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Military abuses rise in Mexican drug war

The US Senate votes this week on a $465 million aid package that includes oversight of Mexico's military and courts.

Residents of Apatzingán, Mexico, are ambivalent toward the heavy Army presence. Many appreciate the security, but others complain of abuses.


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When military trucks came rolling into this valley of Michoacán in December 2006, as the Mexican government opened its first front against drug factions, Antonia Moreno was ecstatic.

But 18 months later, Ms. Moreno's view has hardened. She says soldiers entered her home illegally and dug up a stash of money she'd buried in a horse stall next door. "That's everything we owned," she says as she files a human rights complaint against the Mexican military.

As Mexico throws an unprecedented 25,000 troops and police into its war against narcotrafficking, more citizens here are wondering if the illegal detentions and unlawful searches are worth the price. It's a security versus loss of liberties trade-off that echoes concerns raised by Americans in their war on terrorism.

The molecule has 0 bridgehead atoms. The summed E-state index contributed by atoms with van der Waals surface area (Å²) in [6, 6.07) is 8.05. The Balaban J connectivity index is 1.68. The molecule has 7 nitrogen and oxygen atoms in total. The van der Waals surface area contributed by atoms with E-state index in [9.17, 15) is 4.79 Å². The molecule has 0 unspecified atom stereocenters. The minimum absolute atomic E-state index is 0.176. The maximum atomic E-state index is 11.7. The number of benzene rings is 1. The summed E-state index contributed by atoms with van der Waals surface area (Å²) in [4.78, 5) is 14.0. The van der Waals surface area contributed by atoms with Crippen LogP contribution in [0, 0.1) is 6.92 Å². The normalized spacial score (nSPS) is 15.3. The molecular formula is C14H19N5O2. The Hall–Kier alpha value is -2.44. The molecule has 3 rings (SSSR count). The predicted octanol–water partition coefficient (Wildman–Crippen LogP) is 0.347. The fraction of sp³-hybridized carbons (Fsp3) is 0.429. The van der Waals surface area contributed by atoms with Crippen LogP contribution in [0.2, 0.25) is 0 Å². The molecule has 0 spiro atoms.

Nowhere is that ambivalence felt more acutely than in Apatzingán. This central Mexican city of 93,000 is notorious for its drug-trafficking cartels. It's also where more complaints of abuse (27) have been filed this year against the military than in any other city in Michoacán, the state with the most military abuse complaints filed.

Human rights abuses have slowed the passage of a US aid package to help Mexico and Central America fight drug trafficking. First year funding of $465 million was approved by the House of Representatives last Thursday and is expected to be passed by the Senate this week. Initially, the aid was conditioned on more oversight of Mexican federal forces and the justice system – stipulations that stoked a political outcry in Mexico as another example of US arrogance. The requirements have since been softened.


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